"Is the Lord's hand waxed short?"
Many Christians today believe it has. Whenever the church sounds a trumpet this uncertain for the King of Kings, civil rulers have drawn the same conclusion—and acted upon it. This volume documents the critical relationship between faulty theologies and the nations that have staked their destiny on the myths so engendered. Like the prodigal son, modern Christianity is hunger-bitten, consuming mere husks, worshipping the semi-mighty god of Arminianism. When God's people return to the Almighty God of Scripture, the trampling underfoot of Satan will be inevitable.
B. B. Warfield noted that Calvinism represents the Christian religion in its highest and purest form, for Calvinism alone acknowledges the totality of God's kingly prerogatives over every square inch of our world. Calvinism alone does justice to the kingship of Christ, and whenever and wherever Calvinism has been ascendant, the world-altering aspects of the faith have been focused to the point that even "kings shall shut their mouths at Him" (Isaiah 52:13). This volume illustrates these powerful truths from three different perspectives, with each of the authors supplying cumulative weight to the proposition that God rules in the affairs of all men, from the least to the greatest.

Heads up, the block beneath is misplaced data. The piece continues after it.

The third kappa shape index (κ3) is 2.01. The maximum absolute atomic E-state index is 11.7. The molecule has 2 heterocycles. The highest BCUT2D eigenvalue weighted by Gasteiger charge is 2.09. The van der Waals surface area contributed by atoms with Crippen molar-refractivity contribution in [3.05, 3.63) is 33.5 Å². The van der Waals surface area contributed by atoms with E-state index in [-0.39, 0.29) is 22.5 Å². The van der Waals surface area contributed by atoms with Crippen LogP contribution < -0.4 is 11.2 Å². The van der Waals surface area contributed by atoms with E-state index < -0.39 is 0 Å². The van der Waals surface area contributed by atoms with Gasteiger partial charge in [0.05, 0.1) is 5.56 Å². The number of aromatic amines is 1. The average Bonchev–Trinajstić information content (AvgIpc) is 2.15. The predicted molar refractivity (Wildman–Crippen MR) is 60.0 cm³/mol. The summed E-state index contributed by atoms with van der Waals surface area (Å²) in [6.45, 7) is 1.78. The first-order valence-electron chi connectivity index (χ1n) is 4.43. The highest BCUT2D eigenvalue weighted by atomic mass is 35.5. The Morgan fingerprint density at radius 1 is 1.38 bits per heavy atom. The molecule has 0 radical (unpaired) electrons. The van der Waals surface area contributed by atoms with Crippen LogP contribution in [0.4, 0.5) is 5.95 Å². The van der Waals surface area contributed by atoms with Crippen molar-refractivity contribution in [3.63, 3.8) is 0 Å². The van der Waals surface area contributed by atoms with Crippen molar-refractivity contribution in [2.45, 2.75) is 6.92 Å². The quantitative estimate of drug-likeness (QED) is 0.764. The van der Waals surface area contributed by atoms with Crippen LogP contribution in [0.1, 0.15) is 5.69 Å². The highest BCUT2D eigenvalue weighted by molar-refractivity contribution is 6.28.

A powerfully concatenated argument based on theological and historical considerations, The Great Christian Revolution effectively echoes St. Paul's challenge: "Where is the disputer of the present age?"
A major work on the impact of Reformed thinking on our civilization. Some of the studies, historical and theological, break new ground and provide perspectives previously unknown or neglected.
Table of Contents:
by Martin G. Selbrade
The Myths of Arminianism
by Mark R. Rushdoony
by Rousas John Rushdoony
The Great Christian Revolution
by Otto Scott
by John Lofton, Jr.
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